Often it takes the sacrifice of an individual for the larger society to come to a self-realization about their own fate and situation. And the moment the affected party/parities decide to shed off the lethargic and docile attitudes, none could stand in their way.
Racism has been a perennial bug, reducing many minority groups globally, into the abyss of sub-humans for hundreds of years. The gruesome murder of a certain George Floyd on 25th May, 2020, served as the catalyst to forced a global movement to fight such injustice. This happened in the United States of America.
On December 17th, 2010, one Mohamed Bouazizi immolated himself in protest of police brutalities, corruption and ill-treatments in his home country, Tunisia. His suicide mission brought the Arab spring, which was a culmination of mass protests against the Tunisian government at the time.
Soon there was cross border effects of mass civil disorder triggered by Bouazizi’s action in the Mahgreb region, which effects, crossed over to other Gulf countries in the Middle East. It took the bravery of Prof. Albert Adu Boahene to dare the culture of silence in the dreadful days of Jerry John Rawlings’ PNDC military junta.
Before then, some other pioneers of free press, Tommy Thompson and John Kugblenu, had to pay a huge price for breaching Rawlings’ silence order. The two gentlemen were incarcerated for years by the PNDC, but came back fighting for same cause, even on their dying beds.
Mr. Thompson, who was the publisher of the Free Press newspaper died at a time, he together with his editor, Eben Quarcoo and Nana Kofi Coomson, the editor of the Ghanaian Chronicle, were being tried on charges of criminal libel.
Today, young Caleb Kudah is on the threshold of becoming the rallying consciousness of a bleeding country. Caleb is a budding journalist with Citi FM, one of the leading private radio stations in the country.
The young man was busted like a hardened criminal by operatives of the National Security for allegedly, breaching a security installation to take video and pictures in his line of duty. He recounts how he was molested and tortured by the security personnel and how he even had to lie about his tribe of origin in order to minimize his ordeal at the hands of the state terrorists.
“They seized my phone and pushed me, and I sat on a chair. They (Security Operatives) slapped me from the back. I was trying to appeal to them; that they had beaten me enough; but they were just slapping me from the back”, Caleb narrated parts of his ordeal. A colleague of the young journalist—Zoe Abu-Baidoo, who did the story together with Caleb, had to run for her dear life.
Other brutalities of media personnel
Caleb’s ordeal mirrors a calculated attempt by the state coercive powers, spearheaded by the National Security to cow the media into submission just like they’ve succeeded with some otherwise, vibrant media houses that in the past, helped to fight many injustices in the country.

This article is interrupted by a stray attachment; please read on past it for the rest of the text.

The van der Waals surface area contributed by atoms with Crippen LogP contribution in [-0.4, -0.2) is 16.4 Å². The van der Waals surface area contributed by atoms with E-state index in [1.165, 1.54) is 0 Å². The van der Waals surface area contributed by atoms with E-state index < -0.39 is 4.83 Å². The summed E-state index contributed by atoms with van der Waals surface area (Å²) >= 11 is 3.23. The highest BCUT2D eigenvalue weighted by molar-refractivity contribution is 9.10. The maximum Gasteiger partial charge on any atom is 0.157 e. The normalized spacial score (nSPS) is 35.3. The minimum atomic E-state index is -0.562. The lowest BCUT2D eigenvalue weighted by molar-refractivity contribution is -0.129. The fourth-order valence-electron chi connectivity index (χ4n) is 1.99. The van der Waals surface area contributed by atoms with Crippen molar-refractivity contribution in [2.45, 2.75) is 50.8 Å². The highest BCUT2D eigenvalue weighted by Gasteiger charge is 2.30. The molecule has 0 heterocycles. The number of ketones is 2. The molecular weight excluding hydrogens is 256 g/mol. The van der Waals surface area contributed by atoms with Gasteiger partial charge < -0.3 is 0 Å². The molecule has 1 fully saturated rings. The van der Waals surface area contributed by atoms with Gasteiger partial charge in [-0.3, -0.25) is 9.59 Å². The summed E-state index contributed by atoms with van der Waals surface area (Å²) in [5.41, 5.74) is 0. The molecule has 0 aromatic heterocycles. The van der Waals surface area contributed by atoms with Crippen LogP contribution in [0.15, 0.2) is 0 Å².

In June 2019, same Rambo-styled arrest was effected at the offices of Modernghana.com, an online portal where the editor of the site, Emmanuel Ajarfor Abugri and his reporter, Emmanuel Britwum were taken and detained for 48 hours by National Security operatives.
Within the period, the two narrated a chilling tale of the ordeal they went through. The Today newspaper’s findings suggest the two laptops, two mobile phones and the tablet seized by the National Security, have still not been released by their captors.
Investigative journalist, Manasseh Azuri Awuni had his share of the security terror for doing a documentary that put the government in bad light. He had to make a quick sojourn to the Republic of South Africa to escape the marauding anger of the security group that was captured in his documentary.
There are many other infractions that media personnel go through at the hands of security persons in their line of duty, but go unnoticed or not made public because they are either new on the job, or their media organizations do not measure up to those within the commanding height of Ghanaian media.
With the sudden uproar to the unlawful capture of Caleb, it does seem most Ghanaians can no longer suppress their anger towards the growing level of impunity of the country’s security apparatus and other acts that is subjugating a section of the population into bondage.
Trusts adherents of the administration and their propagandist spin-doctors to conjecture and muster all manner of reasons to justify the action of the security personnel. But to the open-minded individuals, “what happened to due process?”
No one is claiming Caleb and the others are above Ghanaian laws, much as none can also take away their rights to due process of the law; and this has been the position of Caleb’s employees, and many right thinking Ghanaians.
There is a suspected murderer of a sitting MP who has been on trial for close to five years and still counting. The case is dragging because the suspected murderer is being taking through the due process of the law.
A statement issued by the Ministry of Interior has failed to state the exact violation of Caleb, absolutely none, whatsoever. To many such vulnerable journalists, Caleb’s pain is their pain; his cry is their crown and it’s about time Caleb’s ordeal served as a catalyst to press home, not only with press freedom, but also to fight other forms of of injustices in the country.
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